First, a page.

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The sensitivity of Earth’s wetlands to observed shifts in global precipitation and temperature patterns and their ability to produce large quantities of methane gas are key global change questions. We present a microwave satellite-based approach for mapping fractional surface water (FW) globally at 25-km resolution. The approach employs a land cover-supported, atmospherically-corrected dynamic mixture model applied to 20+ years (1992–2013) of combined, daily, passive/active microwave remote sensing data. The resulting product, known as Surface WAter Microwave Product Series (SWAMPS), shows strong microwave sensitivity to sub-grid scale open water and inundated wetlands comprising open plant canopies. SWAMPS’ FW compares favorably (R2 = 91%–94%) with higher-resolution, global-scale maps of open water from MODIS and SRTM-MOD44W. Correspondence of SWAMPS with open water and wetland products from satellite SAR in Alaska and the Amazon deteriorates when exposed wetlands or inundated forests captured by the SAR products were added to the open water fraction reflecting SWAMPS’ inability to detect water underneath the soil surface or beneath closed forest canopies. Except for a brief period of drying during the first 4 years of observation, the inundation extent for the global domain excluding the coast was largely stable. Regionally, inundation in North America is advancing while inundation is on the retreat in Tropical Africa and North Eurasia. SWAMPS provides a consistent and long-term global record of daily FW dynamics, with documented accuracies suitable for hydrologic assessment and global change-related investigations.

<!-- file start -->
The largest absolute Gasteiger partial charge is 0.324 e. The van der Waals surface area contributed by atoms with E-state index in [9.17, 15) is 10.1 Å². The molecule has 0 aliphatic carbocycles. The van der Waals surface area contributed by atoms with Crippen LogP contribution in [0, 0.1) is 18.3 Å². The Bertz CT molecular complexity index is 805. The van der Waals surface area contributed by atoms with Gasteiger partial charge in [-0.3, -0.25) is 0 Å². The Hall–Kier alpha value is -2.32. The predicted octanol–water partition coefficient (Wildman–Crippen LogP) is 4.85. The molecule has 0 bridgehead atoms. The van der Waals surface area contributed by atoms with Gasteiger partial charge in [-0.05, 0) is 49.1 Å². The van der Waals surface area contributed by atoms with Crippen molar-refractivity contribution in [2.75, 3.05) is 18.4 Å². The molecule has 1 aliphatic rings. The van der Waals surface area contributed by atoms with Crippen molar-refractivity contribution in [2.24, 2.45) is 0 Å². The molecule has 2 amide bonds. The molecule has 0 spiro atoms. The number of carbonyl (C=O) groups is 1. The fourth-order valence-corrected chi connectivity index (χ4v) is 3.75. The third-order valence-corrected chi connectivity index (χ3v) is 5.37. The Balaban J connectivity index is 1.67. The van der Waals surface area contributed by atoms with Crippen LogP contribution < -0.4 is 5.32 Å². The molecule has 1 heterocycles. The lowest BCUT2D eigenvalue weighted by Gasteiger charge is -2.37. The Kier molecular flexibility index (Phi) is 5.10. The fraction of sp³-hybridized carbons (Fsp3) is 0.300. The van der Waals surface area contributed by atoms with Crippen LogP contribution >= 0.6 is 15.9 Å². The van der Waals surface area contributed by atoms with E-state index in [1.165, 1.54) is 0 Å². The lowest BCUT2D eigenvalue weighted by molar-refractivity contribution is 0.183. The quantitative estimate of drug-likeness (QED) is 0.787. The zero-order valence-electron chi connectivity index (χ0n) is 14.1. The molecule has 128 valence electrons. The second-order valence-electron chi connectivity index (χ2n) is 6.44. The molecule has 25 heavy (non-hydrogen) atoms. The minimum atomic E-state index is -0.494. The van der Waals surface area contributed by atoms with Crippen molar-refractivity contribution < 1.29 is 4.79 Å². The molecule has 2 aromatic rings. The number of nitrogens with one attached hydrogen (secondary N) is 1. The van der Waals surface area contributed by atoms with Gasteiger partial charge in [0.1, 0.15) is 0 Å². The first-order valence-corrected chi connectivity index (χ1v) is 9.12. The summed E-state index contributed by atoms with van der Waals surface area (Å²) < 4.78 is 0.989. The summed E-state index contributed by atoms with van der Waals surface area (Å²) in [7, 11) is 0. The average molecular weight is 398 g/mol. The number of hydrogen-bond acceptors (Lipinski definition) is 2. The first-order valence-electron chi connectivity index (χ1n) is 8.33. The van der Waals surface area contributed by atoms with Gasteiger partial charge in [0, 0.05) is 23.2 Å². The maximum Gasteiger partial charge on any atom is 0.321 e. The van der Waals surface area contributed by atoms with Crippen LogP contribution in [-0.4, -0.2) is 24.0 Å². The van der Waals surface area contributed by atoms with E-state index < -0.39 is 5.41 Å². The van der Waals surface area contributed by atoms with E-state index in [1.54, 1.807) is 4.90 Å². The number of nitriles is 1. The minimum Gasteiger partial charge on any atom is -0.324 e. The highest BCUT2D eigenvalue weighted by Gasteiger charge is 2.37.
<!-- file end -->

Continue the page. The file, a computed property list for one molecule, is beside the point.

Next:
This article originally appeared in Remote Sensing, available at DOI: 10.3390/rs71215843

This article is an open access article distributed under the terms and conditions of the Creative Commons by Attribution (CC-BY) license (



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